Source 2 Is Free, And Valve Wants You To Make Games With It

I'll admit it. I'm a little sad that the title of this article isn't "Half-Life 3 Confirmed," but Valve's latest announcement is almost as good. Source Engine 2 is coming, and it's free.

The original source engine was released way back in 2004, but it's still powering some of the biggest games on the market. All of your favorite Valve-made games—including Team Fortress 2, Counter-Strike: Global Offensive, and Dota 2—use Source. And third-party titles like Titanfall and Garry's Mod also utilize the engine.

So, for Valve, this announcement is a very big deal. It means that players can start expecting a brand-new generation of Source-driven games. And, following in the footsteps of the Unreal Engine 4, Source 2 will be free for developers.

According to developer Jay Stelly, Valve hopes Source 2 will turn gamers into developers. Here's a quote from the press release (via Polygon):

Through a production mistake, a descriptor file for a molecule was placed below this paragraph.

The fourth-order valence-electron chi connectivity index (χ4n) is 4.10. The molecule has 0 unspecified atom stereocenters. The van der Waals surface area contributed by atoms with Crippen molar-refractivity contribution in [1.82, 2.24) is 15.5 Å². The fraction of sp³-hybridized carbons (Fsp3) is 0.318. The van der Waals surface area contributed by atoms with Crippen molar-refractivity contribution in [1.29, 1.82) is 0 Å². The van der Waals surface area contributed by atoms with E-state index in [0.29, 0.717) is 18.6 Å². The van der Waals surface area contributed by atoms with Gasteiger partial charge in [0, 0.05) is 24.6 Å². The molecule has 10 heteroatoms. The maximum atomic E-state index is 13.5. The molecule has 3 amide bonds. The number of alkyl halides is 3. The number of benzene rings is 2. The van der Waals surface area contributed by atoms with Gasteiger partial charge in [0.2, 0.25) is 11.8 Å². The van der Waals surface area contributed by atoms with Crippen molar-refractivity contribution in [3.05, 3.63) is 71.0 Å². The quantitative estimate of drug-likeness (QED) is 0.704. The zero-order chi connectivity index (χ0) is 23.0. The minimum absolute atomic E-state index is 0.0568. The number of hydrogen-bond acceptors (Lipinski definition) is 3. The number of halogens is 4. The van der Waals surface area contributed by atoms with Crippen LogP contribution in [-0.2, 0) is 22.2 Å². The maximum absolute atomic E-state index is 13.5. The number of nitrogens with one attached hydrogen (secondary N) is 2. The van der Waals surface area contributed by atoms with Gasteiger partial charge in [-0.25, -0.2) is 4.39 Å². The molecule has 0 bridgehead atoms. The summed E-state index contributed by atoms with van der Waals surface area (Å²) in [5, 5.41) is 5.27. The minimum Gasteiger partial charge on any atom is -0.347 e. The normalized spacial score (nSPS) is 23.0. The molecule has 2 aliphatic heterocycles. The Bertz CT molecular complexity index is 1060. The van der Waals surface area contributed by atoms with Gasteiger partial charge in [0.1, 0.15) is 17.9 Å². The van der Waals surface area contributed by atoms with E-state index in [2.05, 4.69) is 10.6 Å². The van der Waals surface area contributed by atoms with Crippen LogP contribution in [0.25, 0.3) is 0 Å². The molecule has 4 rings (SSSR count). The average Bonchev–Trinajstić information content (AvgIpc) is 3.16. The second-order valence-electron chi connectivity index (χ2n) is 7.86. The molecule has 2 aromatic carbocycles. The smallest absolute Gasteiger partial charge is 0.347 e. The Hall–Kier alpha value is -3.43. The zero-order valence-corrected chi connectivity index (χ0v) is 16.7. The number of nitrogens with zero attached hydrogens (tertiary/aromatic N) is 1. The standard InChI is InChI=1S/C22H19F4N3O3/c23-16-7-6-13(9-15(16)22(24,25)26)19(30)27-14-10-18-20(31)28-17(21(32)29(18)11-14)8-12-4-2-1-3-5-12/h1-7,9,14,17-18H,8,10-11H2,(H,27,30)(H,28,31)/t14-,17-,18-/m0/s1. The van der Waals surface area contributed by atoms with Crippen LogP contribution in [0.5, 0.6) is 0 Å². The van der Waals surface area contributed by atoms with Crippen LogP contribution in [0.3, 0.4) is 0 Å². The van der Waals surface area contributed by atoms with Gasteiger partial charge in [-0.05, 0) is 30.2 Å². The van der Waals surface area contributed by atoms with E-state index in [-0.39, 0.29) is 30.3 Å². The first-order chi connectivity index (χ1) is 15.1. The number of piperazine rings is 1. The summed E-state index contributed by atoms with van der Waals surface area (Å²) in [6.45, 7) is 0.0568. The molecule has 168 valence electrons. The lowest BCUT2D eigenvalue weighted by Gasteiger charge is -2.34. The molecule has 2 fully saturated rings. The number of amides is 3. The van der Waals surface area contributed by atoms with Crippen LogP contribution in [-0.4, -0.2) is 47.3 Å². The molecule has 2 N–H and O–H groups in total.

"With Source 2, our focus is increasing creator productivity. Given how important user generated content is becoming, Source 2 is designed not just for the professional developer, but enabling gamers themselves to participate in the creation and development of their favorite games."

To be fair, we don't really know what Valve means by "free." Unreal Engine 4 is also "free" but Epic expects a five percent royalty check for any revenue above $3,000. And there's a very good chance that Valve will follow a similar strategy.

However, Valve might be banking on the fact that most developers who choose Source 2 will distribute the game via Steam. And Valve reportedly takes about 30 percent from anything sold on Steam. Either way, it's a win for Gabe Newell's bank account.


The last few days have been huge for Valve. On Sunday, HTC surprised everyone by announcing a virtual-reality collaboration with the Half-Life developer. And today, Valve showed off its latest piece of hardware: a $50 streaming device called Steam Link.

Hardcore fans are undoubtedly disappointed by Valve's lack of upcoming games. But consider this: aside from Counter-Strike: Source, Half-Life 2 was Valve's first release following Source's unveiling in 2004. So, even if Half-Life 3 hasn't technically been confirmed, it feels like we're moving in the right direction.